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Masai Ujiri Accepts Responsibility for 'Misfit' Signings Last Offseason

Toronto Raptors president Masai Ujiri said he should have gone with a different type of centre last offseason instead of signing Aron Baynes and Alex Len

There's a reason Toronto Raptors president Masai Ujiri can joke about his upcoming contract negotiations and say he's not focused on the money. It's easy when you know the money is going to be there. That's now what this contract negotiation with Maple Leafs Sports & Entertainment is going to hinge on. Ujiri knows he's going to get the financial terms he wants, it's all the other things that he's going to have to fight for.

If things go well, MLSE will oblige to all his requests and this will be a happy marriage for at least the next few years. That's the price of doing business with arguably the best executive in the NBA, a man with an unwavering focus on reaching the pinnacle of the sport. But as the Raptors found out this past season, even Ujiri is fallible.

The Raptors' top priorities heading into the 2020 offseason were re-signing Fred VanVleet, keeping Serge Ibaka and Marc Gasol in town, and maintaining flexibility for what at that time seemed like it could be a franchise-altering 2021 offseason. The first and biggest priority of those three was the easiest. VanVleet knew all along he was coming back to Toronto and that deal was signed with little trouble.

It was the frontcourt rotation where things got a little dicy. The Raptors had a chance to bring back Ibaka, but their continued pursuit of Gasol reportedly frustrated the Congolese centre, leading to his eventual departure for Los Angeles, as Michael Grange reported

Whoops.

That's when things really went sideways for Toronto.

Ujiri had just seen how well the Raptors had played in the playoffs with their small-ball, Pascal Siakam and OG Anunoby in the frontcourt lineup. That group has a Net Rating of +5.7 in 68 mostly crunchtime possessions, according to Cleaning the Glass. It was enough to pique Ujiri's interest coming out of the Bubble and potentially guide the path forward.

But once Ibaka and Gasol signed elsewhere, Ujiri didn't follow his instincts by adding a versatile, switchable, and maybe undersized big to bolster that small-ball lineup, instead he signed a pair of very traditional, immobile bigs in Aron Baynes and Alex Len.

"I think on my part, I failed to see what we were looking for, maybe the type of bigs we were looking for should have maybe have been a different type of player," Ujiri said Wednesday during his season-ending media availability. "That’s on me."

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It took 27 games for the Raptors to pivot away from Baynes and Len. By the time they did Toronto was 12-15, sitting in the eighth seed in the Eastern Conference. 

Eventually the Raptors righted the centre rotation later in the season by signing Freddie Gillespie on April 8 and Khem Birch on April 10. Prior to their signings, Toronto was last in the league in defensive rebounding percentage, allowing offensive rebounds on 28.1% of opponents' live-ball misses. After their signings, the Raptors jumped to 18th, per Cleaning the Glass.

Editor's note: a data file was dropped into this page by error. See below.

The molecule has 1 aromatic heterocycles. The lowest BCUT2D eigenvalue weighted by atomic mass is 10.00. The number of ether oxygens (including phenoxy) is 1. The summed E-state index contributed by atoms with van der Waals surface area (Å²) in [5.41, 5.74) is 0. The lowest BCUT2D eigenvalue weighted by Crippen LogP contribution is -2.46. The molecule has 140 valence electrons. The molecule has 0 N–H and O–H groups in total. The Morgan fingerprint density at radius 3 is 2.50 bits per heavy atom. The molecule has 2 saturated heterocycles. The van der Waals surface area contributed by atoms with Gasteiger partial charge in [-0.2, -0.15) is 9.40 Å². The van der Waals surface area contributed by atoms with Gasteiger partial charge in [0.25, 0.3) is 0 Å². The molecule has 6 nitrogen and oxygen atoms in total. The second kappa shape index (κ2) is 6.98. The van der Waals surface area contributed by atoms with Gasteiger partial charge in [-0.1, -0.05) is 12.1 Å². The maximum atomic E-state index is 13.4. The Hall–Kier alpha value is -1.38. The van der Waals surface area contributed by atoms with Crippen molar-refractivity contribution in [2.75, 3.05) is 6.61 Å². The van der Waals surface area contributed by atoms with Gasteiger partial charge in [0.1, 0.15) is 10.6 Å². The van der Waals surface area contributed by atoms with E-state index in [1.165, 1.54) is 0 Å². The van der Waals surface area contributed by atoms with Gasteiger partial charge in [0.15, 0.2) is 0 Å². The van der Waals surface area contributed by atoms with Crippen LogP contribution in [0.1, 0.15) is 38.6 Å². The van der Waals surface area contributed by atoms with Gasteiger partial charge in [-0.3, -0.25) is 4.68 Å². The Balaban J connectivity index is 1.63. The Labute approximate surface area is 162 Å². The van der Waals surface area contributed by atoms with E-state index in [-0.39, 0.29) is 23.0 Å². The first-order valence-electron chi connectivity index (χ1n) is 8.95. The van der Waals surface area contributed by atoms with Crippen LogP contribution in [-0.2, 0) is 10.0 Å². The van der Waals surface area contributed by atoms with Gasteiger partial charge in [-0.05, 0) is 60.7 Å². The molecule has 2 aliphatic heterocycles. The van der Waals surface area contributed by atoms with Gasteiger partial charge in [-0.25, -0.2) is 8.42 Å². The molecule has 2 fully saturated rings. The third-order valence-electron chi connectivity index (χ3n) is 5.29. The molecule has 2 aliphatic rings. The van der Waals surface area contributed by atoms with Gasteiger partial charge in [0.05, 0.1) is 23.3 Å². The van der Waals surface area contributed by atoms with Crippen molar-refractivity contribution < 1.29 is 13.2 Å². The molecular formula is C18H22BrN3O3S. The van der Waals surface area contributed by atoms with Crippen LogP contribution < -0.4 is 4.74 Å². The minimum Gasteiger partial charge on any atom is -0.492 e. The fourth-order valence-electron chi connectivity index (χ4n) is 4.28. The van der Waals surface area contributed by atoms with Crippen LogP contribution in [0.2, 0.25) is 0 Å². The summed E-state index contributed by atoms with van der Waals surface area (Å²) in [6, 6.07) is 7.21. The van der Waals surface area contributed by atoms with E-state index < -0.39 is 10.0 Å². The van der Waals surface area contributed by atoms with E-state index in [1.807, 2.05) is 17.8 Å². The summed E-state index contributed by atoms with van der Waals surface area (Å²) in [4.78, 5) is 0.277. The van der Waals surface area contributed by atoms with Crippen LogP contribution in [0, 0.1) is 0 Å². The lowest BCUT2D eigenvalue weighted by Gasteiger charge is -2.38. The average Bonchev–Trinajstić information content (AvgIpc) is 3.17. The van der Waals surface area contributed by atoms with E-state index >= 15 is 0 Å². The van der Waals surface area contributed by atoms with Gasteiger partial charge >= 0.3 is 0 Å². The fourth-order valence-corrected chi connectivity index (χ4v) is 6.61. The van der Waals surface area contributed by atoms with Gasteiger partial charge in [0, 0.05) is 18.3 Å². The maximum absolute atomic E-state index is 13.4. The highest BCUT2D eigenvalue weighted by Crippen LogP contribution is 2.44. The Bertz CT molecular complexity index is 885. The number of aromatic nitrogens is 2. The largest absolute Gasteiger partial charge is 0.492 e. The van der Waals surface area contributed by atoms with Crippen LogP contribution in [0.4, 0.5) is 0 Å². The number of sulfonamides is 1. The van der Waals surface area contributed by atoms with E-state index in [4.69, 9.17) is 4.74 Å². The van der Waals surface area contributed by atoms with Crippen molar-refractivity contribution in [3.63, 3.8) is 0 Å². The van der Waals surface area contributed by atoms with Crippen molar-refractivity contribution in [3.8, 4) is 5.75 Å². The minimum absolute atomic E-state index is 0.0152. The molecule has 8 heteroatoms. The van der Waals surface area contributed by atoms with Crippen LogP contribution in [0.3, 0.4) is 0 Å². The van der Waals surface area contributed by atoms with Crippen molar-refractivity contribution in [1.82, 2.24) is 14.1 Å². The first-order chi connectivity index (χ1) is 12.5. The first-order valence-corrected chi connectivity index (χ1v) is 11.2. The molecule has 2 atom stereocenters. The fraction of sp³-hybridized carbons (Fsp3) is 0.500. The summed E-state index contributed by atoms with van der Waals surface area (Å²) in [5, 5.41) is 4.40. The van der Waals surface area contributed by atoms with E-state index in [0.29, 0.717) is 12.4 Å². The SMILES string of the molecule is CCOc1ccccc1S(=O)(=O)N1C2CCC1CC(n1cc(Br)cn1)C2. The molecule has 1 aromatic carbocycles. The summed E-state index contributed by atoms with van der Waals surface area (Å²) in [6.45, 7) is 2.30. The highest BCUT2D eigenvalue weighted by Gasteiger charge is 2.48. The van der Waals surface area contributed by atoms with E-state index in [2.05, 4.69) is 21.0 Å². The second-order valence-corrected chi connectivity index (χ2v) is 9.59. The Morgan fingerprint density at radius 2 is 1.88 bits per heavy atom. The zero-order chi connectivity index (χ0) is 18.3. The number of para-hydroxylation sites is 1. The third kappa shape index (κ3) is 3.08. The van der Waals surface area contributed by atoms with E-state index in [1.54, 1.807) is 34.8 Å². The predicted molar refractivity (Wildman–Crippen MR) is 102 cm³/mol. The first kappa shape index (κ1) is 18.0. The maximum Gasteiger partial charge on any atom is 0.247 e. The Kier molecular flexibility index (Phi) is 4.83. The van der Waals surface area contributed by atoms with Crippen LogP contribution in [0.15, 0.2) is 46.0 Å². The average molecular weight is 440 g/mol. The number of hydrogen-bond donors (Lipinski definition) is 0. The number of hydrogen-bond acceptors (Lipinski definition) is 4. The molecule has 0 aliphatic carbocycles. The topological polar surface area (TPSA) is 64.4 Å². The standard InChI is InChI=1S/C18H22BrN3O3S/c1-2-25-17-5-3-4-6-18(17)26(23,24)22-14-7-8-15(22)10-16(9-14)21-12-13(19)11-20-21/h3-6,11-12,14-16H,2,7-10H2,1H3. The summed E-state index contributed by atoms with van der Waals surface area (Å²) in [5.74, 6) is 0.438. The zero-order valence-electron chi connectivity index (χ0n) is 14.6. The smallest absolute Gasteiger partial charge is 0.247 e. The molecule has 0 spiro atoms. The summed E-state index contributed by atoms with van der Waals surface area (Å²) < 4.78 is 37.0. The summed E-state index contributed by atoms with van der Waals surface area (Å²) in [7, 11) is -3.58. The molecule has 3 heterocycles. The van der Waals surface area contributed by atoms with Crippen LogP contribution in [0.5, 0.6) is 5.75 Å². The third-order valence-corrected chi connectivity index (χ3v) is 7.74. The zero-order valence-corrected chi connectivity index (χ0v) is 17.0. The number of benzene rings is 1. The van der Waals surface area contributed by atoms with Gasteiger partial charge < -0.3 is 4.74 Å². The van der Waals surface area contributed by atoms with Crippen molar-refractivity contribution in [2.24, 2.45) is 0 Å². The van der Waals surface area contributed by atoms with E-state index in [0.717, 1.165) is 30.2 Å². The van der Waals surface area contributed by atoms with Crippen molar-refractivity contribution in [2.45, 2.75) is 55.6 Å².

It's fair to wonder why the Raptors didn't make a move earlier. Toronto had already accepted that their offseason signings hadn't worked out by the time the trade deadline rolled around and yet Ujiri and the Raptors made no frontcourt changes until well after the deadline.

While Ujiri wouldn't — and couldn't — say it explicitly, maybe by that point Toronto had its eyes on a different prize.

"You have to weigh your options," he said.  "What’s the value of that? Picking in the top 10 versus picking further out if you played in a play-in game.

"I have to weigh that. Sometimes people don’t want to talk about it because that word, nobody wants to use. I don’t look at it like that, I look at it like this was a one-year situation that we were faced with. Lots of challenges and moments where we had to adjust on the fly and that’s not easy to do."

The Raptors were dealt a blow like no other team in the NBA this season. They were forced to relocate just before the year started and then had a COVID-19 outbreak impact them worse than anyone else in the league. Could things have gone better this season had the offseason not been such a disaster? Yes. Could the Raptors have pivoted away from Baynes and Len earlier in the season and added another big before mid-April? Yes. Could the Raptors have made the play-in tournament if they wanted to? Also yes. But Ujiri made the decisions he made. He admitted the early ones were a mistake. It happens, even for him. Next month Toronto will find out if his other decision was a mistake. He has a 31.9% chance of looking like a genius and landing a top-four pick in the 2021 NBA Draft.

Further Reading

Masai Ujiri wants a long-term commitment to success in his next contract

Kyle Lowry explains what's driving his free agency decision & Toronto might not fit that description

Kyle Lowry decided to keep a promise and left the deadline decision up to the Raptors front office